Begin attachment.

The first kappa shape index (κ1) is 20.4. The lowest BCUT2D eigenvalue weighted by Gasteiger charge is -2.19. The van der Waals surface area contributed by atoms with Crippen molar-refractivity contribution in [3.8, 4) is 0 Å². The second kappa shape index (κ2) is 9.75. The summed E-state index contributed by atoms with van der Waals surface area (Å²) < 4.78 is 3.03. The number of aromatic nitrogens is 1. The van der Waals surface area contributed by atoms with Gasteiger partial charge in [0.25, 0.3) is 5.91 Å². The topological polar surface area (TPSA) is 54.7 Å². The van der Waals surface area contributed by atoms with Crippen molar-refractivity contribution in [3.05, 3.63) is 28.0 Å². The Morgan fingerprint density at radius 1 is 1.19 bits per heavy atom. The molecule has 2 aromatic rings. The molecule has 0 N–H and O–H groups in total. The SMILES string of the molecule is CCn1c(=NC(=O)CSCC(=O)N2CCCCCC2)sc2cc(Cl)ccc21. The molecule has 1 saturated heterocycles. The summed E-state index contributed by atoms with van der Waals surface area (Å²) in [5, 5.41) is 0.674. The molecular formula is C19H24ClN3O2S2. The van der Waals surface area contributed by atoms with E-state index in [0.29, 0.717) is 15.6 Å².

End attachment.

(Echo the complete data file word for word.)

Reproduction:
The first kappa shape index (κ1) is 20.4. The lowest BCUT2D eigenvalue weighted by Gasteiger charge is -2.19. The van der Waals surface area contributed by atoms with Crippen molar-refractivity contribution in [3.8, 4) is 0 Å². The second kappa shape index (κ2) is 9.75. The summed E-state index contributed by atoms with van der Waals surface area (Å²) < 4.78 is 3.03. The number of aromatic nitrogens is 1. The van der Waals surface area contributed by atoms with Gasteiger partial charge in [0.25, 0.3) is 5.91 Å². The topological polar surface area (TPSA) is 54.7 Å². The van der Waals surface area contributed by atoms with Crippen molar-refractivity contribution in [3.05, 3.63) is 28.0 Å². The Morgan fingerprint density at radius 1 is 1.19 bits per heavy atom. The molecule has 2 aromatic rings. The molecule has 0 N–H and O–H groups in total. The SMILES string of the molecule is CCn1c(=NC(=O)CSCC(=O)N2CCCCCC2)sc2cc(Cl)ccc21. The molecule has 1 saturated heterocycles. The summed E-state index contributed by atoms with van der Waals surface area (Å²) in [5, 5.41) is 0.674. The molecular formula is C19H24ClN3O2S2. The van der Waals surface area contributed by atoms with E-state index in [0.29, 0.717) is 15.6 Å².